The Civilian Complaint Review Board (CCRB), New York City’s independent police watchdog, is supporting a City Council bill introduced by Council Member Adrienne Adams of Queens that would allow it to initiate an investigation into potential NYPD misconduct on its own. Currently, city law requires the board to receive a complaint from a member of the public.

“People are vulnerable. They are victims. And they often don’t know how to file a complaint,” said Rev. Frederick Davie, the agency’s chairperson, speaking at a City Council meeting on Monday.

Davie said the agency’s current process for launching probes is outdated. Today, he argued, the board frequently sees evidence of potential police misconduct on social media.

“We live in an age where technology has changed rapidly,” Davie said. “We have the ability to see events unfold in real time like we’ve never had before.”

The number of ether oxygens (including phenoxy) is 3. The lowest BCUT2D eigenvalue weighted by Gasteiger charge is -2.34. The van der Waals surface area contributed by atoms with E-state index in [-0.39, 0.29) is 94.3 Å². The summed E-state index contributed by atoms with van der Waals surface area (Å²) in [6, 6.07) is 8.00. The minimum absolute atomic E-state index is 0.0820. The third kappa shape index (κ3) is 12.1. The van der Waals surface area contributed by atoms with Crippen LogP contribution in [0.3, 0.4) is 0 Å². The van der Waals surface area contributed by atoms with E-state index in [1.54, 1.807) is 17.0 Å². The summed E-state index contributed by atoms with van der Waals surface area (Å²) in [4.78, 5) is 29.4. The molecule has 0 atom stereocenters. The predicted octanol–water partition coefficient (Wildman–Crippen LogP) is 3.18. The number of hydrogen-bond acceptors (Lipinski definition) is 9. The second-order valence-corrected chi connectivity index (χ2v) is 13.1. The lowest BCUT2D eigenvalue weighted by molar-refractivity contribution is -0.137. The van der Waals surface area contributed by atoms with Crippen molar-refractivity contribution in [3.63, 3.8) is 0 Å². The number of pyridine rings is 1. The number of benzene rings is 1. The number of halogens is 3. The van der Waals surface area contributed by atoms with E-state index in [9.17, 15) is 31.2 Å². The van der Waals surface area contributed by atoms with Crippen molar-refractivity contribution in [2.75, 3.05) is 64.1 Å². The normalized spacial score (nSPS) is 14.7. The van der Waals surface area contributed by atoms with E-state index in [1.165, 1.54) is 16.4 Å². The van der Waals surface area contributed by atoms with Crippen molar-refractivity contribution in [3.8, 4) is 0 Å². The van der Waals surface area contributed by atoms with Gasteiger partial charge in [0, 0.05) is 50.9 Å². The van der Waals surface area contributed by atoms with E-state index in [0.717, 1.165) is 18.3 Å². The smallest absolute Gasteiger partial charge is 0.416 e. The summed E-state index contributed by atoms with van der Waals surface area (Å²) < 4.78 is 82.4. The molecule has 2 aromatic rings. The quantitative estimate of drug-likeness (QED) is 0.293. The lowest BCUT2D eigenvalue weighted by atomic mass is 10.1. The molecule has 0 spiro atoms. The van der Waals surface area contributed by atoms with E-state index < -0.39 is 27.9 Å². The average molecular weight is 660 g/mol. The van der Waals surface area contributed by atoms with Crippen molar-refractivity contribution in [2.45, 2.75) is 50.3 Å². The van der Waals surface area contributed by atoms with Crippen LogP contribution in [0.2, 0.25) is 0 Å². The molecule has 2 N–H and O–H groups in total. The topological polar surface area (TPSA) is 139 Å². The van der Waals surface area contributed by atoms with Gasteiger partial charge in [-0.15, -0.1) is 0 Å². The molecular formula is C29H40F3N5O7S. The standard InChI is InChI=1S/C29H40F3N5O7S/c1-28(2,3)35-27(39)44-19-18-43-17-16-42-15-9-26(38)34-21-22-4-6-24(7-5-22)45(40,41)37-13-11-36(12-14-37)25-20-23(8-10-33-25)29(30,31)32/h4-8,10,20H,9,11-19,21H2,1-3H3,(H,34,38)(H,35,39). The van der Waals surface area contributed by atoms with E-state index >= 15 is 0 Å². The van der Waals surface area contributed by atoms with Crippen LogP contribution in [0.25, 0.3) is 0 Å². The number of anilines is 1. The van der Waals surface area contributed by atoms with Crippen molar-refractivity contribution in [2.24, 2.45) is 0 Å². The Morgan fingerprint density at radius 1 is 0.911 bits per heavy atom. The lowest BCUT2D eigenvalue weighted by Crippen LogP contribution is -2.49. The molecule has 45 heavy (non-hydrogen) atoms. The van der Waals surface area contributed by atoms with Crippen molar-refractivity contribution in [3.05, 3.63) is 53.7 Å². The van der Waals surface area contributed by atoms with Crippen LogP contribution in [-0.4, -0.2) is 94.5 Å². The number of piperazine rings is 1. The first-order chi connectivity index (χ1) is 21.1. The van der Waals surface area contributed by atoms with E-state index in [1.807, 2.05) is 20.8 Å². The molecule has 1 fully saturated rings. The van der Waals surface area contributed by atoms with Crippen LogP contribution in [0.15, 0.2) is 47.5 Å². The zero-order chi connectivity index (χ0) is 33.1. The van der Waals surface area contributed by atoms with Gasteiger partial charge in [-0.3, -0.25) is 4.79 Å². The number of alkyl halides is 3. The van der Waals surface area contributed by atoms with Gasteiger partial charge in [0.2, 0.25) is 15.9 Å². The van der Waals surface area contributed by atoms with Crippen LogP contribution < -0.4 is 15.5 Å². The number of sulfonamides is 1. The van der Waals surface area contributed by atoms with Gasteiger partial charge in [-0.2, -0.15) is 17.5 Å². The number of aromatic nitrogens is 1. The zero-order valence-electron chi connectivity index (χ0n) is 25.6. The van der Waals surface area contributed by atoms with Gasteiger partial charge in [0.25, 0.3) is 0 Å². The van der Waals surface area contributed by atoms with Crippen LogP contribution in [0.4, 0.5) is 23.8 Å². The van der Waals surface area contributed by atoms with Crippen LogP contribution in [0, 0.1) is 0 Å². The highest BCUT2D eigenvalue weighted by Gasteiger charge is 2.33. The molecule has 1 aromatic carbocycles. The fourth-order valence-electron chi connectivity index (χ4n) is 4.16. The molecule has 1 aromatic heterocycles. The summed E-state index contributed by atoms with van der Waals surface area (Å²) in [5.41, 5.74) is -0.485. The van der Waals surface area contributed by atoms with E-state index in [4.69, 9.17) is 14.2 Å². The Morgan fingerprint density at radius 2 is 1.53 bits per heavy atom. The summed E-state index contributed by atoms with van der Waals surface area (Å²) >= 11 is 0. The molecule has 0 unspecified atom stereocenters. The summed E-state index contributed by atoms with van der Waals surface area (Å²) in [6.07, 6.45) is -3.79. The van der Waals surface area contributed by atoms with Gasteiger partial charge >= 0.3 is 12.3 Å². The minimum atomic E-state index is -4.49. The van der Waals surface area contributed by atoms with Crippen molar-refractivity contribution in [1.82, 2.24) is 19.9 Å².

According to the CCRB, gaining this new authority could result in approximately five hundred more investigations for the agency annually. Last year, civilians filed more than 3,800 complaints with the agency.

In response to a request for comment, the NYPD referred Gothamist/WNYC to the department’s own city council testimony on Monday, which focused on other unrelated pieces of legislation and did not specifically reference the police oversight agency.

Critics have long faulted the CCRB for, in their view, lacking the authority to hold police accountable for misconduct. Three of the board’s 15 members are appointed by the police commissioner. One of the NYPD designees serves on every panel overseeing complaints, and the police commissioner has final say over whether officers face discipline.

Earlier this year, the board acquired new authority to probe allegations of sexual misconduct and false statements. The expanded jurisdiction prompted a court challenge by police unions, but in a ruling earlier this month, the Supreme Court of the State of New York upheld the rule changes that broadened the watchdog agency's new investigatory powers.